I've heard a few of their songs, and I've liked them all (especially another song called "One More Time"). You might think from their name that they're Euro-electronic music (or Euro-something), but they're not. They're American and their sound is British via America, in a New-New Wave Walkman or Killers way. They're even from New York, like The Walkmen. They share a lot with that other NYC band: a city, a sound (kinda British, kinda Romantic in a Talk Talk kinda way). If the guy from The Walkman sang this song, I would probably think it was one of their songs.

Comparisons are not a bad thing if they remain in the correct context: I love kinda British, kinda Romantic (in a Talk Talk kind of way) music. I'm fully aware though, that, that these are completely different bands and the comparisons may start and end with this one song. The song's what hooked me--regardless of who or what it might remind me of. (from the album Two Thousand)

The French Kicks wonder what the one guy's tea leaves say. The tea leaves say "you guys play really cool music".

French Kicks' Myspace and Website

Longcut, "A Tried and Tested Method"

I love the guitar in this. It's very clear and sharp. The vocals are a little repetitive, but I like the song so much (especially the aforementioned guitar) that I can deal with a little imperfection (and it really is slight to me). From the album A Call and Response.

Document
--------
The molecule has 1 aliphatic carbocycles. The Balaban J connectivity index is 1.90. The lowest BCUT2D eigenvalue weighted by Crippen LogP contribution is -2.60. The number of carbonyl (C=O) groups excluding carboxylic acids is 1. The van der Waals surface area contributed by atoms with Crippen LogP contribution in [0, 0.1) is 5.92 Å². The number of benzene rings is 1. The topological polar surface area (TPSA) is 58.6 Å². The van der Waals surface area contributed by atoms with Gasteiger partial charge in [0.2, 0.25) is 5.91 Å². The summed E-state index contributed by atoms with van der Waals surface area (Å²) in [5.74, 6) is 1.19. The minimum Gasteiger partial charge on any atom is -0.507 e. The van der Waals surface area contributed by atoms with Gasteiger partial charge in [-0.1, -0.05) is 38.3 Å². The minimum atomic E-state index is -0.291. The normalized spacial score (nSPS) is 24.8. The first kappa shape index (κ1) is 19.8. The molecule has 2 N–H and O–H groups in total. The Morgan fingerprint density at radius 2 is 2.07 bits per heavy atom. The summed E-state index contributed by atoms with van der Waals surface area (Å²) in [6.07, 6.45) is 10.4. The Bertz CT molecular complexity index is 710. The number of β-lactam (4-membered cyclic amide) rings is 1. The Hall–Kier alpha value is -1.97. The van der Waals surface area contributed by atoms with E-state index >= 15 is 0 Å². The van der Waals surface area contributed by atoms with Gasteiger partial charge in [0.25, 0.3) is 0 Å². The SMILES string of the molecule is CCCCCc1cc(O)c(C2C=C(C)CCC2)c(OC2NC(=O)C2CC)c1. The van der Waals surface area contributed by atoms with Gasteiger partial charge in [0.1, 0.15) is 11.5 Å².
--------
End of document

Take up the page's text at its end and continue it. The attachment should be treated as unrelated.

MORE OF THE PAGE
The version of this song on their Myspace is much different; the vocals are more full; more like singing instead of shouting :) I like the guitar on the version I posted better, though.

The Longcut's Website.

Touriste, "Your Move"

I first heard this band on KEXP, which is a great resource for the kind of music I like. They have a podcast called "Music That Matters" and the particular episode that played this band and also Palace Fires was #29 hosted by DJ Shannon. The song I'm posting here isn't the song on the podcast; I desperately (read: used every source I knew of) to find a copy of "Shannon's Cannon"--that song is spectacular, in my opinion. I only found it through ITunes. I downloaded it, but I'm sorry I did; I forgot that ITunes won't let me convert it to mp3 format so I can't even put it on my mp3 player. I'll probably end up buying the actual cd, though I'm getting away from buying physical music media. I have enough stuff in my apartment. I tried Musicmatch, but they didn't have it available.

Though this isn't the song I'd intended to post, it's still a great song. I got it from their Myspace. I hate the term "power-pop", but this song is very powerful, and a little on the poppish side (though if you download from my blog for awhile, you'll figure out that "poppish" can be good, as long as it's done in a mature fashion with real craft behind it. This is a very well-crafted pop song, and it shows that the band behind the song has true talent (from the album Hope and Faith).

Much like Palace Fires, Touriste have found something interesting to investigate.

You can listen to the other song, "Shannon's Cannon" on their Myspace. Their Website.